knowing how to build the right team dynamics in the workplace can limit conflict and boost chances of success.
By Jane Hosking
Let’s face it: working with others isn’t always easy. At some point during your career, you’re sure to come across an individual you find lazy, incompetent, dominating, irritating, and ultimately just downright difficult to work with. Teamwork is an essential component of a company’s work, whether it involves colleagues working together on a daily basis or teams that are established for a specific purpose. But unless they’re led effectively, working in teams can be a frustrating experience and can be counterproductive to getting things done. Effective teamwork on the other hand can be very rewarding and can be the key to enhancing a company’s performance and profits.
Whether your company is big or small, or whether you are a manager, team leader, or even a team player, it’s important to have an understanding of how to build the right team dynamics. We spoke to teamwork expert Samer al Mofleh, former lecturer at the Talal Abu-Ghazaleh Graduate School of Business, who helped us come up with nine steps for leading effective teams.
1- Bring the right leadership
Effective leadership of teams is essential, whether the leader is a manager, an appointed team leader, or a leader that emerges organically within a team. These leaders need to have the skills and knowledge to communicate well with others in order to bring different people together to achieve a common goal. Mofleh believes a team leader is essential to facilitate and guide a team through its different development stages.
2- Build your team
Many of the most successful teams consist of people from different departments within an organization, each bringing different skills and expertise to the table. These teams improve the flow of information and collaboration across departments and increase employees’ understanding of how the organization functions on a deeper level. When it comes to building such teams, Mofleh says it’s important to get the size and composition right. “Smaller teams are more effective because there is no room for free riders and accountability is higher,” he said. He also added that not only is it vital to bring a variety of people together with different skills, but it’s also best to choose people from a similar level in the organization in order to avoid issues of status which can prevent equal cooperation between team members.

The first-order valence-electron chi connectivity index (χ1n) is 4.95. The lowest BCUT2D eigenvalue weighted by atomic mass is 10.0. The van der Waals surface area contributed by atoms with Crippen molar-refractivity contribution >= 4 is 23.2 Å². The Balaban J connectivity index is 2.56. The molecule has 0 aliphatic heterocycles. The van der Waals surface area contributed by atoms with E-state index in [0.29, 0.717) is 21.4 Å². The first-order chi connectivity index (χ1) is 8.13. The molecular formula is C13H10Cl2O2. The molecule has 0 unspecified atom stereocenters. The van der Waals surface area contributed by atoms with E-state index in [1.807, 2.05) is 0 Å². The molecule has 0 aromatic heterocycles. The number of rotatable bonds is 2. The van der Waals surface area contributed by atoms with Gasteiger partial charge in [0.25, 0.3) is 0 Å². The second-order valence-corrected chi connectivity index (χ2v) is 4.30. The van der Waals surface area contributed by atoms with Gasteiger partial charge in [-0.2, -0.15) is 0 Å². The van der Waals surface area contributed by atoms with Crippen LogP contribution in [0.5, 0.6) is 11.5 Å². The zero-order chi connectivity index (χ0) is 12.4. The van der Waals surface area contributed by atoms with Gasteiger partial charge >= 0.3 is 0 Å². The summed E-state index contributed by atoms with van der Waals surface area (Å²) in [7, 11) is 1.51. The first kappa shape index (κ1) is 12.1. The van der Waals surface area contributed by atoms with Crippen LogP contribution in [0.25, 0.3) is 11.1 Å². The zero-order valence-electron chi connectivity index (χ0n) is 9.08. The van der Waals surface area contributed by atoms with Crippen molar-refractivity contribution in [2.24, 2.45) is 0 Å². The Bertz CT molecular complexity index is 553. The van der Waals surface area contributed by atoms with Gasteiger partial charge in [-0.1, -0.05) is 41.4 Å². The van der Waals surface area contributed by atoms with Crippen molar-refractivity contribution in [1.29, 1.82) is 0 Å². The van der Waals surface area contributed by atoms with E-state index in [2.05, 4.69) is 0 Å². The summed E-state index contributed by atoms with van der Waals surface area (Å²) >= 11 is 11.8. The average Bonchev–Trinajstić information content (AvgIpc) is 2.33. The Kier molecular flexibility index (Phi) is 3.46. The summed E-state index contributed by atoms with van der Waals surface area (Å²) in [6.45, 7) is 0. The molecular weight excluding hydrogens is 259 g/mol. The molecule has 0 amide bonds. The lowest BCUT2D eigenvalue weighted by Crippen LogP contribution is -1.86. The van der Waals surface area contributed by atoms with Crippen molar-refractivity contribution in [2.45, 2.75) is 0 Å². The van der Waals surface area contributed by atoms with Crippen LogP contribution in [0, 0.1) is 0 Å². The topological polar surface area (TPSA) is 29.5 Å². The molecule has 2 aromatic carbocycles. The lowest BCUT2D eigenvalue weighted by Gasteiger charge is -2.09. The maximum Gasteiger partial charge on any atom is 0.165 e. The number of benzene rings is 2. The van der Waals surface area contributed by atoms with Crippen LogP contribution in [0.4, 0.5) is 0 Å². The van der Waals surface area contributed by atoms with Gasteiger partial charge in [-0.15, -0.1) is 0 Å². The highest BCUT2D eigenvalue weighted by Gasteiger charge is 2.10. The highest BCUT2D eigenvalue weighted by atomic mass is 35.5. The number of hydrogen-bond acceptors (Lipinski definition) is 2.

3- Allow the team to develop
Mofleh believes that a lot of leaders don’t allow teams to properly form, but instead put pressure on them to perform immediately. They then fail to understand why conflict or problems that prevent tasks from getting done emerge down the track. To avoid this, it’s vital to have a set forming and “norming” stage in team development. This means that as well as adhering to the following steps, a team must be allowed time to get to know each other before any work commences. This will help put egos and power struggles aside—a common cause of dysfunctional teams—and will provide the space for positive relationships to form. This simple, but often neglected step, can make all the difference in teamwork.